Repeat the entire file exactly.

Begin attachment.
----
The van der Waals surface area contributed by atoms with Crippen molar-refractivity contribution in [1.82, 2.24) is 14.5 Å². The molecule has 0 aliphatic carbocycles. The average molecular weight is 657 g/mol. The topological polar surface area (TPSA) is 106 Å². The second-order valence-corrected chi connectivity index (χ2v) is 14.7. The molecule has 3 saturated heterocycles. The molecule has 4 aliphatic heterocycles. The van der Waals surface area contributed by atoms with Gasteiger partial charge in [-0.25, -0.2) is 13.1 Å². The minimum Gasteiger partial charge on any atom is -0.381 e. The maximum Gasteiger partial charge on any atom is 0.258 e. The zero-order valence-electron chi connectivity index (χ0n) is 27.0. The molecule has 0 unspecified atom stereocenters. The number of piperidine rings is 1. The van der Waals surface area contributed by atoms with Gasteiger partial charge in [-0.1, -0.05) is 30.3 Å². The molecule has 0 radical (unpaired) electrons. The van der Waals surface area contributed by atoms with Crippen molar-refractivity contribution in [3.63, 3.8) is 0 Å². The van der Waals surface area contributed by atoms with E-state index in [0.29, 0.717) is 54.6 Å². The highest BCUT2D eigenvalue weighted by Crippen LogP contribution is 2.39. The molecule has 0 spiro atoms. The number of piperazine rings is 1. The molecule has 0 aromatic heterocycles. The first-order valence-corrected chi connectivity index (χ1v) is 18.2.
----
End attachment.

The van der Waals surface area contributed by atoms with Crippen molar-refractivity contribution in [1.82, 2.24) is 14.5 Å². The molecule has 0 aliphatic carbocycles. The average molecular weight is 657 g/mol. The topological polar surface area (TPSA) is 106 Å². The second-order valence-corrected chi connectivity index (χ2v) is 14.7. The molecule has 3 saturated heterocycles. The molecule has 4 aliphatic heterocycles. The van der Waals surface area contributed by atoms with Gasteiger partial charge in [-0.25, -0.2) is 13.1 Å². The minimum Gasteiger partial charge on any atom is -0.381 e. The maximum Gasteiger partial charge on any atom is 0.258 e. The zero-order valence-electron chi connectivity index (χ0n) is 27.0. The molecule has 0 unspecified atom stereocenters. The number of piperidine rings is 1. The van der Waals surface area contributed by atoms with Gasteiger partial charge in [-0.1, -0.05) is 30.3 Å². The molecule has 0 radical (unpaired) electrons. The van der Waals surface area contributed by atoms with Crippen molar-refractivity contribution in [3.63, 3.8) is 0 Å². The van der Waals surface area contributed by atoms with E-state index in [0.29, 0.717) is 54.6 Å². The highest BCUT2D eigenvalue weighted by Crippen LogP contribution is 2.39. The molecule has 0 spiro atoms. The number of piperazine rings is 1. The molecule has 0 aromatic heterocycles. The first-order valence-corrected chi connectivity index (χ1v) is 18.2.